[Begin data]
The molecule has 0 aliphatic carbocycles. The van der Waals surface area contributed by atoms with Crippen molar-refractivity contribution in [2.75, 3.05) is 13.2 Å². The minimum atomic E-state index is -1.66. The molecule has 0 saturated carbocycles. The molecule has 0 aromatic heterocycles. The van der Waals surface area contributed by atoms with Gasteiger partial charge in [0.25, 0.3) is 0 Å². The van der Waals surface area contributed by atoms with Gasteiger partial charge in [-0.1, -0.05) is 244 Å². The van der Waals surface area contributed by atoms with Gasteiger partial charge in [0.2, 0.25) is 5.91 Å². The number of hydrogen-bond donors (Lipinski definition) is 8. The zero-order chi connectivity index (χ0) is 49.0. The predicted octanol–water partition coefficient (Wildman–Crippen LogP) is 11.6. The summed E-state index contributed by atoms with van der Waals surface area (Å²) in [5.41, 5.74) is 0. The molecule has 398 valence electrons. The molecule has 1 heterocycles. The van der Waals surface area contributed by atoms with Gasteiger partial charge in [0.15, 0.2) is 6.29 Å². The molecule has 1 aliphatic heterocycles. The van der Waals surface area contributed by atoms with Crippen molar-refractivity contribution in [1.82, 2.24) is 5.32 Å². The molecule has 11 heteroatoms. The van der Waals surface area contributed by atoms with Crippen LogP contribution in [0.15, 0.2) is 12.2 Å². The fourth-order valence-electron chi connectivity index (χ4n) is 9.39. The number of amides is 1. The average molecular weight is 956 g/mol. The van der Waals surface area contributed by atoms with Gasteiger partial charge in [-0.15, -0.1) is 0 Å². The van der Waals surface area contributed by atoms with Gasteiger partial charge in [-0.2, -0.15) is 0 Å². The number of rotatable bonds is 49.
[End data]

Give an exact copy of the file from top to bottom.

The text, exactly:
The molecule has 0 aliphatic carbocycles. The van der Waals surface area contributed by atoms with Crippen molar-refractivity contribution in [2.75, 3.05) is 13.2 Å². The minimum atomic E-state index is -1.66. The molecule has 0 saturated carbocycles. The molecule has 0 aromatic heterocycles. The van der Waals surface area contributed by atoms with Gasteiger partial charge in [0.25, 0.3) is 0 Å². The van der Waals surface area contributed by atoms with Gasteiger partial charge in [-0.1, -0.05) is 244 Å². The van der Waals surface area contributed by atoms with Gasteiger partial charge in [0.2, 0.25) is 5.91 Å². The number of hydrogen-bond donors (Lipinski definition) is 8. The zero-order chi connectivity index (χ0) is 49.0. The predicted octanol–water partition coefficient (Wildman–Crippen LogP) is 11.6. The summed E-state index contributed by atoms with van der Waals surface area (Å²) in [5.41, 5.74) is 0. The molecule has 398 valence electrons. The molecule has 1 heterocycles. The van der Waals surface area contributed by atoms with Gasteiger partial charge in [0.15, 0.2) is 6.29 Å². The molecule has 1 aliphatic heterocycles. The van der Waals surface area contributed by atoms with Crippen molar-refractivity contribution in [1.82, 2.24) is 5.32 Å². The molecule has 11 heteroatoms. The van der Waals surface area contributed by atoms with Crippen LogP contribution in [0.15, 0.2) is 12.2 Å². The fourth-order valence-electron chi connectivity index (χ4n) is 9.39. The number of amides is 1. The average molecular weight is 956 g/mol. The van der Waals surface area contributed by atoms with Gasteiger partial charge in [-0.15, -0.1) is 0 Å². The van der Waals surface area contributed by atoms with Gasteiger partial charge in [-0.2, -0.15) is 0 Å². The number of rotatable bonds is 49.